“I talked to Leonard and his mindset is very strong right now,” offensive lineman Vadal Alexander said on Jan. 16 after announcing his decision to return for his senior season. “He’s ready to go back to work. I talked to him actually today walking from class and he’s ready to go. We’re ready to make this offense explosive. Along with him and the whole offense, we’re ready to do big things.”

During his freshman season, Fournette displayed glimpses of the potential that made him ESPN’s top overall prospect in the 2014 recruiting class. His 264 all-purpose yards (including 143 rushing yards and a 100-yard kickoff return touchdown) in a bowl loss to Notre Dame made for one of the most dynamic performances in LSU postseason history, and his power running was the driving force in key SEC wins against Florida and Texas A&M.

If he and fellow sophomore Darrel Williams take a step forward like their former teammates expect, LSU’s running game should remain in good shape.

[+] EnlargeLeonard Fournette
Scott Halleran/Getty ImagesLeonard Fournette will shoulder even more of the load for LSU in 2015 after an outstanding freshman season.
“I expect a lot out of those boys, especially with Leonard and Darrel,” ex-Tigers fullback Connor Neighbors said. “They probably could be the two best backs we’ve ever had. Leonard’s shown flashes of what he can do, and so has Darrel in some cases.

“But I know once Kenny and Terrence leave, Darrel’s role is going to expand. He’s a hell of a back just like Leonard is. He just has to wait his turn. It’s hard when your classmate is the same age and gets a little more playing time. I know how that feels. But once he steps up, it’s going to be great.”

Williams was the less-heralded prospect out of LSU’s 2014 running back signees but became a valuable reserve, particularly in short-yardage situations. Magee agreed with Neighbors’ assessment that Williams’ role should expand, partially because of LSU’s traditional philosophy of spreading around the carries and partially because of Williams’ ability to avoid fumbling.

“It’s always running back by committee here,” Magee said. “Since he’s been here, the biggest thing that I’ve seen about him, he does a great job of taking care of the ball. Since he’s been here, I can only remember him fumbling the ball twice. That plays a big part in playing running back -- you’ve got to take care of the ball. He does a great job in pass protection, so I think he’s going to find his way on the field very easily next year on third downs as well as first and second down.”

The biggest question surrounding the group will be depth. Neighbors and Melvin Jones are out of the picture, leaving John David Moore as the Tigers’ only player with game experience at fullback. And with Magee and Hilliard completing their eligibility, Fournette and Williams will be entrusted with helping verbal commits Derrius Guice and Nick Brossette get ready to play as freshmen.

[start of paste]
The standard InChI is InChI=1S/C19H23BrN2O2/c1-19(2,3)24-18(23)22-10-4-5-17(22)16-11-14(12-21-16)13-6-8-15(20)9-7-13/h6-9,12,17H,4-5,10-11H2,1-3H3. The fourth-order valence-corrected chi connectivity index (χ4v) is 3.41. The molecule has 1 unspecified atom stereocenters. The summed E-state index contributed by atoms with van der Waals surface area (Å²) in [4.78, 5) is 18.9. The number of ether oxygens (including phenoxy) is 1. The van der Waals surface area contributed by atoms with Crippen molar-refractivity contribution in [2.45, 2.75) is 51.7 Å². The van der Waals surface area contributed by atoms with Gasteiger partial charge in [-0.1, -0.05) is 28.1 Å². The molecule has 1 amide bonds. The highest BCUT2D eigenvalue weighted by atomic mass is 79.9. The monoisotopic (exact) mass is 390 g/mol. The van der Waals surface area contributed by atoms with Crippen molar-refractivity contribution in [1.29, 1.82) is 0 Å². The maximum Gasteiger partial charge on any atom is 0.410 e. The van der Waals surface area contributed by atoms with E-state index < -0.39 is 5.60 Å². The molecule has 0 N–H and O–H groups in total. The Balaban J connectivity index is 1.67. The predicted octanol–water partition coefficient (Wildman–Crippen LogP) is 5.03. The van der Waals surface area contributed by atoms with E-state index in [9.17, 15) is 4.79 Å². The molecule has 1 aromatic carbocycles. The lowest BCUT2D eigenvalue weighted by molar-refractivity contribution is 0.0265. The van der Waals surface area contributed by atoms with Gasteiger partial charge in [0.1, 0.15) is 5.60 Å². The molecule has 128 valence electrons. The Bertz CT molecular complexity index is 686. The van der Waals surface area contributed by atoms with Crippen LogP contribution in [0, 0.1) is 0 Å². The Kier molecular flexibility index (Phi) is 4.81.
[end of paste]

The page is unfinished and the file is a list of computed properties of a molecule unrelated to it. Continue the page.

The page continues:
“I know they’re going to bring in two great young freshmen and hopefully they can learn from Darrel and Leonard and be able to contribute to the team next year,” Magee said.

It helps that David Ducre, who can play fullback and tailback, is already on campus as an early enrollee. Perhaps he wasn’t as high-profile a prospect as LSU’s tailback commits, but LSU believes it got a steal in Ducre, whose versatility could make him an immediate weapon.

The most important figure will be Fournette, though. He should be the centerpiece of LSU’s offense in 2015, and based on his performances when LSU continuously fed him the ball in 2014, that should be a good thing for the Tigers.

BREAKDOWN

Returning players: TB: Leonard Fournette (187 carries, 1,034 yards, 10 TDs; 7 receptions, 127 yards; 1,786 all-purpose yards), Darrel Williams (64-302, 3 TDs; 6-63 receiving). FB: John David Moore (No carries).

Departed players: TB: Terrence Magee (112-571, 3 TDs; 17-171 receiving), Kenny Hilliard (90-447, 6 TDs; 4-35 receiving). FB: Connor Neighbors (No carries, 4-27 receiving), Melvin Jones (4-12; 5-22 receiving, TD).

Committed prospects: TB: Derrius Guice (No. 8 RB, No. 96 overall on ESPN 300, four stars), Nick Brossette (No. 12 RB, No. 121 overall, four stars). FB: David Ducre (No. 35 RB, four stars, early enrollee). ESPN lists Fournette's younger brother Lanard, who committed to LSU over the weekend, as a running back (No. 100 at the position, three stars), but it's possible that he will play receiver in college.

Outlook: This will be a young bunch with seniors Magee, Hilliard and Neighbors completing their eligibility. Fournette’s presence obviously solidifies the position, but the Tigers will enter the season with very little experience at fullback and only Fournette and Williams with on-field work at tailback. Ducre will get a leg up by participating in spring practice and tailback commits Guice and Brossette should have a chance to contribute as freshmen should they sign with the Tigers next month.

LSU freshman tracker: Week 12

November, 16, 2014
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Nobody on LSU's roster put up huge totals in Saturday's 17-0 loss to Arkansas, but here is a recap of the night for five of the Tigers' true freshmen:

S Jamal Adams

What he did: Adams totaled four tackles on Saturday against Arkansas.

What it means: A week after making his first start, Adams came off the bench against Arkansas. He still played plenty and should be in line for extensive playing time in the finale against Texas A&M.

WR Malachi Dupre